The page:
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Regulation, Markets and Poverty

Edited by Paul Cook and Sarah Mosedale

Regulation, Markets and Poverty incorporates the main policy implications arising from theoretical and empirical research into competition, regulation and regulatory governance in developing countries. This analysis often challenges conventional wisdom and draws on the work of leading experts from a range of disciplines.
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Chapter 11: Capacity Building for Regulation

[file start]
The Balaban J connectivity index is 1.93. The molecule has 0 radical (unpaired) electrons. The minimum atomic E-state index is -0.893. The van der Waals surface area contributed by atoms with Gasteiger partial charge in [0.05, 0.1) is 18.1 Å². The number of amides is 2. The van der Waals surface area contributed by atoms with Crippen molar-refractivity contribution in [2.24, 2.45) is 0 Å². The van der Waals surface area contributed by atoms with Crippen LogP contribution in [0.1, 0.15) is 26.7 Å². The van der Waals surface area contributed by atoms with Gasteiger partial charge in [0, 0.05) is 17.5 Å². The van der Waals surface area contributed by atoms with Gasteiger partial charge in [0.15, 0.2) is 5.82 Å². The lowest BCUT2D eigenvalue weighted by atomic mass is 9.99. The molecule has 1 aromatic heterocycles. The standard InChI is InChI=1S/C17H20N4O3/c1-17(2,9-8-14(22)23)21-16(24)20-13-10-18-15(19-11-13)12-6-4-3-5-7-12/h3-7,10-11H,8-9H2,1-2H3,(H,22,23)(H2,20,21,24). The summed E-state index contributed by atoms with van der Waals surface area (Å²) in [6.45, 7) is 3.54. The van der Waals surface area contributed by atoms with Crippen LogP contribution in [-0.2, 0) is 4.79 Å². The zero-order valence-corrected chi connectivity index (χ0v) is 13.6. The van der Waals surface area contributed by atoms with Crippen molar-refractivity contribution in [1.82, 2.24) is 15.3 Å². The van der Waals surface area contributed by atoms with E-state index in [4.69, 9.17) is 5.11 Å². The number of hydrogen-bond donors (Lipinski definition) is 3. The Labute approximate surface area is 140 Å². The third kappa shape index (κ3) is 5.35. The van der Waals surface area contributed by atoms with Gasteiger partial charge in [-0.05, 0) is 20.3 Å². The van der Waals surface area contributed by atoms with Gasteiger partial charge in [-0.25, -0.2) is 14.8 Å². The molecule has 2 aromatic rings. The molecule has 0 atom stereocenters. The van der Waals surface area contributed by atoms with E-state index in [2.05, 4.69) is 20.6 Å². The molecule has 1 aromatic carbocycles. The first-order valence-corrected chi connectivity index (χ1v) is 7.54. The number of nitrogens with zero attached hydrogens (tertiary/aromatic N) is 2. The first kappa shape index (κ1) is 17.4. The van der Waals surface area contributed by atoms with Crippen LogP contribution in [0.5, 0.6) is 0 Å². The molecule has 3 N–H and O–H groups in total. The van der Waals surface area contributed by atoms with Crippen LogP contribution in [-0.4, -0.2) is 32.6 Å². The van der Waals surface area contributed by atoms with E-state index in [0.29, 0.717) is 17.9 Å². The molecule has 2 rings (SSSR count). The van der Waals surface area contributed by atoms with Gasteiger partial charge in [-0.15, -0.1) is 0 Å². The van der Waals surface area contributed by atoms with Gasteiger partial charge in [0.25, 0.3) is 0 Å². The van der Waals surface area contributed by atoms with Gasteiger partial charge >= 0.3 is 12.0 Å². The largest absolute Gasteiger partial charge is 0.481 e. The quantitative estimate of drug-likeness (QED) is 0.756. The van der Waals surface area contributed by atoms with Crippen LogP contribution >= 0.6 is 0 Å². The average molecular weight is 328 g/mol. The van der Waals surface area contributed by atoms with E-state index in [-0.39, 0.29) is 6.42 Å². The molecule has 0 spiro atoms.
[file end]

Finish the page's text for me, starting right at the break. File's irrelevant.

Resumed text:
INTRODUCTION Why do we need an innovative approach for capacity building? Governments worldwide are setting up the new regulatory bodies needed to handle privatization and the liberalization of their economies. However, research on how these new bodies are performing has shown that regulators often fail to understand the strategic planning, organizational and management issues involved in putting their intentions into practice (Cariño, 2002; Eldridge, 2002; Knight-John, 2002). Current literature also reflects this lack of knowledge and does not adequately integrate the necessary regulation and management concepts (Minogue, 2002c; Minogue, 2004b; Ogus, 2004a). Furthermore, most approaches to capacity building do not address this imbalance between knowledge and practice. They remain prescriptive in nature and rely heavily on conventional training to improve performance. It is in these circumstances that our research suggests an innovative approach that allows regulators to analyse the processes that underpin the effective delivery of regulation and to identify ‘good practice’ improvement measures (Eldridge, 2004). This chapter provides a guide to the methodology, stressing a move away from prescriptive methods for capacity building towards instead, generating knowledge and actions appropriate for regulators, given their own specific institutional and country circumstances. THE ESSENCE OF A NEW APPROACH The capacity building methodology described here uses two interlinked diagnostic models. The first focuses on the strategic planning that is needed to convert political intention into viable institutional actions and is adapted from the supplier–input–process–output–customer (SIPOC) model, as described by Tribus (undated). The second model...

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